Author: Marcus Sakey
Publisher: Thomas and Mercer
Part of a Series: A Better World is the sequel
Type of book: Speculative fiction, gifted vs average, hiding out, government, 2000s, alternative reality, academies, protection, friendship, action, thievery, motives, game of chess
Year it was published: 2013
In Wyoming, a little girl reads people’s darkest secrets by the way they fold their arms. In New York, a man sensing patterns in the stock market racks up $300 billion. In Chicago, a woman can go invisible by being where no one is looking. They’re called "brilliants," and since 1980, one percent of people have been born this way. Nick Cooper is among them; a federal agent, Cooper has gifts rendering him exceptional at hunting terrorists. His latest target may be the most dangerous man alive, a brilliant drenched in blood and intent on provoking civil war. But to catch him, Cooper will have to violate everything he believes in - and betray his own kind.
From Marcus Sakey, "a modern master of suspense" (Chicago Sun-Times) and "one of our best storytellers" (Michael Connelly), comes an adventure that’s at once breakneck thriller and shrewd social commentary; a gripping tale of a world fundamentally different and yet horrifyingly similar to our own, where being born gifted can be a terrible curse.
The main character is Nick Cooper, an agent that hunts out his own kind and often exterminates them. He is fair, obeys the rules and orders and is very dedicated to family and career. Despite the background, I didn't really feel as if I got into his thoughts and what he thought. The story is more of a movie in my view. There is also Shannon, a talented and gifted woman who has some questionable motives towards Cooper and also willing to do whatever she can. The antagonist, John Smith is also fascinating in his own way and I do wish that I'd see more of Cooper and John Smith matching wits. The part about Epstein, I couldn't help but wonder if he is based on facebook creator? At this point I wonder who is based on those who have Asperger's in real world?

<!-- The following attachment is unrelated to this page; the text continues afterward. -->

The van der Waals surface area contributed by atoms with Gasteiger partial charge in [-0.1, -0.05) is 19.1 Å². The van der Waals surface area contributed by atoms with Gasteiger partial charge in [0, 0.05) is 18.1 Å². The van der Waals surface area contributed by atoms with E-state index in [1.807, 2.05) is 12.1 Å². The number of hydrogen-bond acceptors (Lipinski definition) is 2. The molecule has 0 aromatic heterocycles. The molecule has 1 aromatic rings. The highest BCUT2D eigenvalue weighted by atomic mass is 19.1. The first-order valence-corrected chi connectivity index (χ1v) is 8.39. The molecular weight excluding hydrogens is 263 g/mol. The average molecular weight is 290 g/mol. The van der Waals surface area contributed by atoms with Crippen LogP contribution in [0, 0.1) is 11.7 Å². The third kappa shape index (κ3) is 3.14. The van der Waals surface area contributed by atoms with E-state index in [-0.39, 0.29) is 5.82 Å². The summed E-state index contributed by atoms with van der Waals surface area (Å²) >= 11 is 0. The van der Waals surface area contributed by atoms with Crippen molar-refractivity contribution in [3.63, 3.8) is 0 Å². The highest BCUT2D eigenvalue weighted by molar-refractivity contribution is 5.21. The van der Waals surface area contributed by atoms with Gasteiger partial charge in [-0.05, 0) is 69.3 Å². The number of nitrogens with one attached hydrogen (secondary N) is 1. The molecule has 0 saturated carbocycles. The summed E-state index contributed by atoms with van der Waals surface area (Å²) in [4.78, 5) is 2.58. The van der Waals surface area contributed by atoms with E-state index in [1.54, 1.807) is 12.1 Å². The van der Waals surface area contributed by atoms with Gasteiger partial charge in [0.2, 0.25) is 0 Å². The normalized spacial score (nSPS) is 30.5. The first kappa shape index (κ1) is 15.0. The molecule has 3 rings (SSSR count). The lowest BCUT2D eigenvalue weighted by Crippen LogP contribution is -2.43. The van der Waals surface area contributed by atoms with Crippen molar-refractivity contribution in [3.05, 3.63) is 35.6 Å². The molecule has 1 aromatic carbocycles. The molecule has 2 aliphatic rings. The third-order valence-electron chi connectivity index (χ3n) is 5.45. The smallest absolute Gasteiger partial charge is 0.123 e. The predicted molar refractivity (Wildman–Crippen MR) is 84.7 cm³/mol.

Things are not what they seem
The story is written in third person narrative from Nick Cooper's point of view and its a very action oriented point of view. The story also seems believable, and I like that the gifts the people have don't border on the super-hero mode but instead they are more extended than those of normals. (For example, Nick has an amazing ability to read body language in tiniest muscles, and Shannon has an amazing ability to blend in with shadows.) Also dialogue and action are very strong strengths in the story and kept my attention on what should happen next.
(From the email)
Marcus Sakey's thrillers have been nominated for more than fifteen awards, named New York Times Editor's Picks, and selected among Esquire's Top 5 Books of The Year. His novels Good People and Brilliance are both in development as feature films. Marcus is also the host of the acclaimed television show "Hidden City" on Travel Channel, for which he is routinely pepper-sprayed and attacked by dogs. Prior to writing, he worked as a landscaper, a theatrical carpenter, a 3D animator, a woefully unprepared movie reviewer, a tutor, and a graphic designer who couldn't draw. Marcus lives in Chicago with his wife and daughter.
What an amazing and addictive read. The pages literally flew out of my hands as I wanted to know what happens next and yeah, I barely noticed how many chapters I've passed through as I kept on reading and reading it. I kind of thought that the characters would be autistic like, and that they would come with the weaknesses, but they had the strengths and no weaknesses, or so it seemed. Something else that is a bit unique about the book is introduction to some ideas, technology and people that are in the world, which means the reader isn't in the dark. I do admit that towards the end it becomes a bit predictable, but prior to that, non-stop roller coaster ride. I also think that there is some depth in the story, but its not as much as I would have liked.
Thanks to Wunderkind-pr.com!
4 out of 5
(0: Stay away unless a masochist 1: Good for insomnia 2: Horrible but readable; 3: Readable and quickly forgettable, 4: Good, enjoyable 5: Buy it, keep it and never let it go.)